• […] Francine from Miss Minimalist: Visiting Francine’s blog is like find a cozy nook and settling in with a hot cup of herbal […]

  • Great post, i like everything you write here! I’m trying to live a peaceful life, be more natural and kind. Thank you for your beautiful words! :)

  • Susan

    Beautiful thoughts….Reminds me of a “life-changing” moment I had 20 or so years ago. I was in a dusty, musty second-hand store when I noticed a Monarch butterfly beating its beautiful wings against a filthy window. It retreated to the windowsill, exhausted, until it regained just enough strength to again seek its freedom from the prison in which it found itself.
    I walked over to the window and gently cupped the butterfly in my hand and carried it outside. It was a particularly sunny bright day in Northern California.
    The butterfly sat in my hand for just a moment…until it realized that its complete freedom required only a motion of its wings. It launched into the sky and flew straight up towards the heavens.
    In that brief moment…I felt as though my own soul had been somehow released from the prison in which I had allowed it to dwell for way too long.

    It’s a moment I can feel as vividly today as the day it happened…..

  • […] referenced another of Francine Jay’s blogs, “The Year of the Butterfly”. The small butterfly moves as though unburdened by the world of […]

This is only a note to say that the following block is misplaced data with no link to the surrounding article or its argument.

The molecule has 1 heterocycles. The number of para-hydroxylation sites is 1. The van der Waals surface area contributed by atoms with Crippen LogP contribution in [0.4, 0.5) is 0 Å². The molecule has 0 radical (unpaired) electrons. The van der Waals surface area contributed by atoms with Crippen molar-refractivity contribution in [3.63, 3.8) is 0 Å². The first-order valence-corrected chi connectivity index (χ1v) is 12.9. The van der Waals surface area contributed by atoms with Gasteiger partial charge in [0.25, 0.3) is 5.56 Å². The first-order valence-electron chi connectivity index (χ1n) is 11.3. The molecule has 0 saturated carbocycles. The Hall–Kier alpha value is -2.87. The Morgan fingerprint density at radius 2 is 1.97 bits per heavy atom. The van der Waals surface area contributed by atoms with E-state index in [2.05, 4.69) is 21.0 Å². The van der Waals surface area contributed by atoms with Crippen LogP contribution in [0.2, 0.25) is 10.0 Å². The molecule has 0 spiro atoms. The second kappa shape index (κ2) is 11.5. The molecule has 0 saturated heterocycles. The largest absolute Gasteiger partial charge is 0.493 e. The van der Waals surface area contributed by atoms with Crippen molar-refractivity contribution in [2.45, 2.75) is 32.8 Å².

• Tina

    I just read your book “Frugillionaire”, which I got on interlibrary loan. I had read your more recent book already. I like the minsumer posts so much I keep re-reading them. I can’t remember buying new clothes except underwear in years. Thank you for your blog.

  • Tina

    I read both your books on inter-library loan.
    You are a source of motivation for me. I continue to purge and give away. Keep only what is really loved and necessary. I am on the highest shelves now, seeking what I had put away years ago and can give away more.

  • Tina

    I am re-gifting some things to my grandchildren this year. Wrapped in paper from the thrift store. My house plants are blooming which in Chicago in winter gives me great pleasure. The only new gifts I bought were good water color paper for the boys to paint on and good paints and brushes. The other side gets the grandkids museum memberships. No environmental impact there at all.